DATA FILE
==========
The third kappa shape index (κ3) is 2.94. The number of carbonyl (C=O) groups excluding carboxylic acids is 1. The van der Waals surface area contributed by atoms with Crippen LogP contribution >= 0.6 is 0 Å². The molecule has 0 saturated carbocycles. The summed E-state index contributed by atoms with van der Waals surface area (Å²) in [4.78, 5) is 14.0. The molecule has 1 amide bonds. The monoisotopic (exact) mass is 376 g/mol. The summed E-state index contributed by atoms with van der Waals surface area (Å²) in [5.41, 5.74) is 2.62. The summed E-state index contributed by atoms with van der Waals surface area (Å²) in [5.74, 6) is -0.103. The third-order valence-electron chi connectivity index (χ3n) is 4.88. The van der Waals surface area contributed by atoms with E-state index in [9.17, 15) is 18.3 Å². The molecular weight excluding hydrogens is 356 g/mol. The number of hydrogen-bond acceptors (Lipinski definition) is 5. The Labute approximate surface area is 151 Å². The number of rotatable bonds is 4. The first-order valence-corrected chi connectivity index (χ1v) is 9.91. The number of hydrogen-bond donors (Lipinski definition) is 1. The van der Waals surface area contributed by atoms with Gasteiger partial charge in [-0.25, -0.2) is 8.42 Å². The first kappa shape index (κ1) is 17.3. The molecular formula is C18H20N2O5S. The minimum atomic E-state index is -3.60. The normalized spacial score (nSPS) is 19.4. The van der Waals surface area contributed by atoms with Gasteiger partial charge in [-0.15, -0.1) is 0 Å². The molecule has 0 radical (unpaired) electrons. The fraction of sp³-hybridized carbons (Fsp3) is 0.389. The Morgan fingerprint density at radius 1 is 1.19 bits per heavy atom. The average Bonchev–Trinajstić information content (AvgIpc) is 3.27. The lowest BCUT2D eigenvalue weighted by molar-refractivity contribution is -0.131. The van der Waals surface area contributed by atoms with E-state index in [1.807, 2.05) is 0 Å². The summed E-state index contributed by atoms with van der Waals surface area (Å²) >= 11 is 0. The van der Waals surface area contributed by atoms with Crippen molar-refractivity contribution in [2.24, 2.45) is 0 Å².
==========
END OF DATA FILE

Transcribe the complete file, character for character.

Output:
The third kappa shape index (κ3) is 2.94. The number of carbonyl (C=O) groups excluding carboxylic acids is 1. The van der Waals surface area contributed by atoms with Crippen LogP contribution >= 0.6 is 0 Å². The molecule has 0 saturated carbocycles. The summed E-state index contributed by atoms with van der Waals surface area (Å²) in [4.78, 5) is 14.0. The molecule has 1 amide bonds. The monoisotopic (exact) mass is 376 g/mol. The summed E-state index contributed by atoms with van der Waals surface area (Å²) in [5.41, 5.74) is 2.62. The summed E-state index contributed by atoms with van der Waals surface area (Å²) in [5.74, 6) is -0.103. The third-order valence-electron chi connectivity index (χ3n) is 4.88. The van der Waals surface area contributed by atoms with E-state index in [9.17, 15) is 18.3 Å². The molecular weight excluding hydrogens is 356 g/mol. The number of hydrogen-bond acceptors (Lipinski definition) is 5. The Labute approximate surface area is 151 Å². The number of rotatable bonds is 4. The first-order valence-corrected chi connectivity index (χ1v) is 9.91. The number of hydrogen-bond donors (Lipinski definition) is 1. The van der Waals surface area contributed by atoms with Gasteiger partial charge in [-0.25, -0.2) is 8.42 Å². The first kappa shape index (κ1) is 17.3. The molecular formula is C18H20N2O5S. The minimum atomic E-state index is -3.60. The normalized spacial score (nSPS) is 19.4. The van der Waals surface area contributed by atoms with Gasteiger partial charge in [-0.15, -0.1) is 0 Å². The molecule has 0 radical (unpaired) electrons. The fraction of sp³-hybridized carbons (Fsp3) is 0.389. The Morgan fingerprint density at radius 1 is 1.19 bits per heavy atom. The average Bonchev–Trinajstić information content (AvgIpc) is 3.27. The lowest BCUT2D eigenvalue weighted by molar-refractivity contribution is -0.131. The van der Waals surface area contributed by atoms with E-state index in [1.807, 2.05) is 0 Å². The summed E-state index contributed by atoms with van der Waals surface area (Å²) >= 11 is 0. The van der Waals surface area contributed by atoms with Crippen molar-refractivity contribution in [2.24, 2.45) is 0 Å².